Scope is the ratio of length of rode to depth of water, so when anchoring, the best rule of thumb is to use a ratio of 7:1, remembering to account for tide rise and fall. That means if you are in 100 feet of water, you should have 700 feet of rode on hand.

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Once you have your ground tackle dialed in, you need to be sure your pulpit, anchor chute and roller are set up to handle the type of anchor you have selected and that your windlass has the power, as well as the ability, to pull both rode and chain. You may need to adjust the roller to accommodate a Bruce or plow-type anchor. We use a windlass with a chain roller and a drum on top of the chain roller so we can pull the rope if it slips in the chain roller. There are several manufacturers, including Muir Storm series, Lewmar CPX models, Maxwell, Powerwinch and Galley Maid, to name a few, that have the type of windlass best suited for sport-fishing applications.

Be sure your anchor locker has a minimum of 12 inches of drop from the underside of the deck to the locker so there is enough room for the rode and chain to fall into the locker and stow properly. It is a good thing to mark your chain and rode at depth intervals so you know what you have out and what you will need for scope. We also pull the gear out after trips, let it dry and re-stow it so it is ready for the next trip. It is no fun when you go to drop the hook and the chain has fallen beneath the rode in a jumbled mess after a rough ride.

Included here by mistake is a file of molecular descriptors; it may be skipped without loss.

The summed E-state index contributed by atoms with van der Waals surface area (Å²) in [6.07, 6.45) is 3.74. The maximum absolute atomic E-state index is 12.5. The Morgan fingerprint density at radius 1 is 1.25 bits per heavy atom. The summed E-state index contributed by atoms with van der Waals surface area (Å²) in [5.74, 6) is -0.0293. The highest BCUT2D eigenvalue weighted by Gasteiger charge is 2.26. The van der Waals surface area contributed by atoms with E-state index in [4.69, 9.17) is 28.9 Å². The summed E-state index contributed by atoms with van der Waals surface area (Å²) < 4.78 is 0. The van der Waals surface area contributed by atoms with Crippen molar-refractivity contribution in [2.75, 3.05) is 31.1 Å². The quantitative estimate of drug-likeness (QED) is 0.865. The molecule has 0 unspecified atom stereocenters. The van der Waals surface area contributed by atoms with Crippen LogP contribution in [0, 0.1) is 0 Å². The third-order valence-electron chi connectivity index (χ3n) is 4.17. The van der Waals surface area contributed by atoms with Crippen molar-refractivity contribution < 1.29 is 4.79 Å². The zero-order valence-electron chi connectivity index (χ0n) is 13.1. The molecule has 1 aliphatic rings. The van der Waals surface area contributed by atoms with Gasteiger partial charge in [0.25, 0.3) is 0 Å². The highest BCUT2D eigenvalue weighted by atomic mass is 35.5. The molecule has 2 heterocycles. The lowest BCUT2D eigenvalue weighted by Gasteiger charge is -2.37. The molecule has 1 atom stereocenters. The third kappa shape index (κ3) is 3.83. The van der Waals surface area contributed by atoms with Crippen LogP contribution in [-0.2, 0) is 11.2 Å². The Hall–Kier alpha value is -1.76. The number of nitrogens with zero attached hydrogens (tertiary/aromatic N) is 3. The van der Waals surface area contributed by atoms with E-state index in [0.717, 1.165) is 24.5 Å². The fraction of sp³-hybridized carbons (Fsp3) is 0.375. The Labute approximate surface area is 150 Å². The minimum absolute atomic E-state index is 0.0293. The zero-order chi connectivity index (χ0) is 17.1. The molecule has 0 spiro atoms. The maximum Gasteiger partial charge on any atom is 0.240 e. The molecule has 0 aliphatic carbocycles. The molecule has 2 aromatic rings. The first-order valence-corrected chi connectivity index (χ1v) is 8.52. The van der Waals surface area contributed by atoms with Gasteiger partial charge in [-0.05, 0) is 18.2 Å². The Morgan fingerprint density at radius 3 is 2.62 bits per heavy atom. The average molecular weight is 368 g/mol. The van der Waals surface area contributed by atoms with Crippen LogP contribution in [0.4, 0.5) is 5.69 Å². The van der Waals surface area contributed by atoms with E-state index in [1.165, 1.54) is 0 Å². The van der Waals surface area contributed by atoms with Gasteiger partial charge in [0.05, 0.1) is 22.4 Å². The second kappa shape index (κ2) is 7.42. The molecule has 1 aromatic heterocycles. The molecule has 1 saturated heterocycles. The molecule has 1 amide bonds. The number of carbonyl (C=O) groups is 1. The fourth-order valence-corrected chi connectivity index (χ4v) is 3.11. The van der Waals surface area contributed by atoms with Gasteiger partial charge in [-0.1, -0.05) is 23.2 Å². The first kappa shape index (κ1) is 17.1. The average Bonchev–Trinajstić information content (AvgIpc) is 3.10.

The bow rail doesn’t have to be a monstrosity, just a nice clean rail that surrounds the pulpit and comes back to contain the foredeck for a couple sections, depending on how big the boat is. The rail is the simplest piece of safety gear. It is great to lean on when grabbing a line while docking or hold onto while leaning over and spraying off the hull after a day’s fishing. A proper rail gives those on deck something to hold onto when anchoring in sloppy conditions and is a line of defense to help prevent falling overboard. The folks at Bausch-American Towers, Palm Beach Towers and PipeWelders all know how to make a good-looking bow rail that will keep you and your crew safe.

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When your captain or owner says you don’t need a bow rail, pulpit or quality ground tackle, send him forward on deck to do the dirty work. My guess is the boat will get a bow rail pretty quickly, and if there are plans to anchor out in the islands or fish wrecks, a pulpit, quality windlass and solid ground tackle will soon follow. Only then will you be able to enjoy all the good things that come with finding a pleasant anchorage.

Contacts:

Bow Rails

Bausch-American Towers; bauschamericantowers.com
Palm Beach Towers ; pbtowers.com
PipeWelders; pipewelders.com

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Windlasses

Muir ; muir.com.au
Lewmar; lewmar.com
Maxwell; maxwellmarine.com
Galley Maid; galleymaid.com
Powerwinch; powerwinch.com